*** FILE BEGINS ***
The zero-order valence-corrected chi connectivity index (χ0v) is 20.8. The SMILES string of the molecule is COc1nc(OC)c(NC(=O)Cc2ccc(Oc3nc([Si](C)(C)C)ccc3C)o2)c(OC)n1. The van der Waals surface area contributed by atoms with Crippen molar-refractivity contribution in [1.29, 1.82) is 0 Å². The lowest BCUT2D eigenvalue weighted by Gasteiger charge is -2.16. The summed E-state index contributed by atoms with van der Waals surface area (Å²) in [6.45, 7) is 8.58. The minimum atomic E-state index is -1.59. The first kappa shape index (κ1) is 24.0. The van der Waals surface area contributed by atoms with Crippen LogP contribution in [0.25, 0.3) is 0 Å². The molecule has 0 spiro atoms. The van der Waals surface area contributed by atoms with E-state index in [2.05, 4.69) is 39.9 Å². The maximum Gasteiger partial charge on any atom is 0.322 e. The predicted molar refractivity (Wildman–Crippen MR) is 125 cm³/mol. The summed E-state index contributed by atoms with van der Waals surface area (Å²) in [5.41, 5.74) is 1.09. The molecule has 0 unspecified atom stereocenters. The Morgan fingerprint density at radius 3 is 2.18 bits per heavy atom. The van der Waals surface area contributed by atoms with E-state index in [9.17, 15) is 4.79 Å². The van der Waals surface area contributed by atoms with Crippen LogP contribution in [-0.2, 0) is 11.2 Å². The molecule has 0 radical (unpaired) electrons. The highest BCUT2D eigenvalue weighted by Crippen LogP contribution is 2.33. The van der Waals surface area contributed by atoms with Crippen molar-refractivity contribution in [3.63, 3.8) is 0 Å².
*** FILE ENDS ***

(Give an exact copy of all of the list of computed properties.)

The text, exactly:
The zero-order valence-corrected chi connectivity index (χ0v) is 20.8. The SMILES string of the molecule is COc1nc(OC)c(NC(=O)Cc2ccc(Oc3nc([Si](C)(C)C)ccc3C)o2)c(OC)n1. The van der Waals surface area contributed by atoms with Crippen molar-refractivity contribution in [1.29, 1.82) is 0 Å². The lowest BCUT2D eigenvalue weighted by Gasteiger charge is -2.16. The summed E-state index contributed by atoms with van der Waals surface area (Å²) in [6.45, 7) is 8.58. The minimum atomic E-state index is -1.59. The first kappa shape index (κ1) is 24.0. The van der Waals surface area contributed by atoms with Crippen LogP contribution in [0.25, 0.3) is 0 Å². The molecule has 0 spiro atoms. The van der Waals surface area contributed by atoms with E-state index in [2.05, 4.69) is 39.9 Å². The maximum Gasteiger partial charge on any atom is 0.322 e. The predicted molar refractivity (Wildman–Crippen MR) is 125 cm³/mol. The summed E-state index contributed by atoms with van der Waals surface area (Å²) in [5.41, 5.74) is 1.09. The molecule has 0 unspecified atom stereocenters. The Morgan fingerprint density at radius 3 is 2.18 bits per heavy atom. The van der Waals surface area contributed by atoms with E-state index in [9.17, 15) is 4.79 Å². The van der Waals surface area contributed by atoms with Crippen LogP contribution in [-0.2, 0) is 11.2 Å². The molecule has 0 radical (unpaired) electrons. The highest BCUT2D eigenvalue weighted by Crippen LogP contribution is 2.33. The van der Waals surface area contributed by atoms with Crippen molar-refractivity contribution in [3.63, 3.8) is 0 Å².